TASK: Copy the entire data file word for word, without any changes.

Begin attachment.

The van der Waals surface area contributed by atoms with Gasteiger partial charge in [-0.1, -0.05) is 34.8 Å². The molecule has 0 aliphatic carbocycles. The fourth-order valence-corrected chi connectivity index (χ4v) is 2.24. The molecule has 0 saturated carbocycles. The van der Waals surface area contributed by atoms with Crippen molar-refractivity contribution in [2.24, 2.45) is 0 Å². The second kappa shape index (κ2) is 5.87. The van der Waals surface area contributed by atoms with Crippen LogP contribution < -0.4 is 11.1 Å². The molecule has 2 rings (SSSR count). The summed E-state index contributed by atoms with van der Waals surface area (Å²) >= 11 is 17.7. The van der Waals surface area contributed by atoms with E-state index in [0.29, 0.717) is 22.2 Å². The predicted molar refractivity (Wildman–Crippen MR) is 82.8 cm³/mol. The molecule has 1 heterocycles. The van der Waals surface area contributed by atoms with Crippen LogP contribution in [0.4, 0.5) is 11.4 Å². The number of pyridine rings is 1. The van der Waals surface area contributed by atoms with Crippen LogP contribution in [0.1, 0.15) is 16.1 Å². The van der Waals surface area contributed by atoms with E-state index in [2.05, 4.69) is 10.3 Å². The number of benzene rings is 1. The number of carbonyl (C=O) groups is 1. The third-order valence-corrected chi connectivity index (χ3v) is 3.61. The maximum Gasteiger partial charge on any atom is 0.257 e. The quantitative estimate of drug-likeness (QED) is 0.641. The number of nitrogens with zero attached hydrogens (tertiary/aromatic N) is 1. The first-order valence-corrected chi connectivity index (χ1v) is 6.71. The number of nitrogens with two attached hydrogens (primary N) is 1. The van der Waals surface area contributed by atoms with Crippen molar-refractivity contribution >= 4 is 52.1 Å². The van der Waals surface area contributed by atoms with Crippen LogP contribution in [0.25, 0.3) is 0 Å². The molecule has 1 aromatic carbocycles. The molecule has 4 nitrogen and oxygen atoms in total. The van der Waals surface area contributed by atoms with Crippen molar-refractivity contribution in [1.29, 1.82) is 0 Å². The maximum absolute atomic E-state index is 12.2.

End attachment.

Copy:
The van der Waals surface area contributed by atoms with Gasteiger partial charge in [-0.1, -0.05) is 34.8 Å². The molecule has 0 aliphatic carbocycles. The fourth-order valence-corrected chi connectivity index (χ4v) is 2.24. The molecule has 0 saturated carbocycles. The van der Waals surface area contributed by atoms with Crippen molar-refractivity contribution in [2.24, 2.45) is 0 Å². The second kappa shape index (κ2) is 5.87. The van der Waals surface area contributed by atoms with Crippen LogP contribution < -0.4 is 11.1 Å². The molecule has 2 rings (SSSR count). The summed E-state index contributed by atoms with van der Waals surface area (Å²) >= 11 is 17.7. The van der Waals surface area contributed by atoms with E-state index in [0.29, 0.717) is 22.2 Å². The predicted molar refractivity (Wildman–Crippen MR) is 82.8 cm³/mol. The molecule has 1 heterocycles. The van der Waals surface area contributed by atoms with Crippen LogP contribution in [0.4, 0.5) is 11.4 Å². The number of pyridine rings is 1. The van der Waals surface area contributed by atoms with Crippen LogP contribution in [0.1, 0.15) is 16.1 Å². The van der Waals surface area contributed by atoms with E-state index in [2.05, 4.69) is 10.3 Å². The number of benzene rings is 1. The number of carbonyl (C=O) groups is 1. The third-order valence-corrected chi connectivity index (χ3v) is 3.61. The maximum Gasteiger partial charge on any atom is 0.257 e. The quantitative estimate of drug-likeness (QED) is 0.641. The number of nitrogens with zero attached hydrogens (tertiary/aromatic N) is 1. The first-order valence-corrected chi connectivity index (χ1v) is 6.71. The number of nitrogens with two attached hydrogens (primary N) is 1. The van der Waals surface area contributed by atoms with Crippen molar-refractivity contribution >= 4 is 52.1 Å². The van der Waals surface area contributed by atoms with Crippen LogP contribution in [0.25, 0.3) is 0 Å². The molecule has 1 aromatic carbocycles. The molecule has 4 nitrogen and oxygen atoms in total. The van der Waals surface area contributed by atoms with Crippen molar-refractivity contribution in [1.29, 1.82) is 0 Å². The maximum absolute atomic E-state index is 12.2.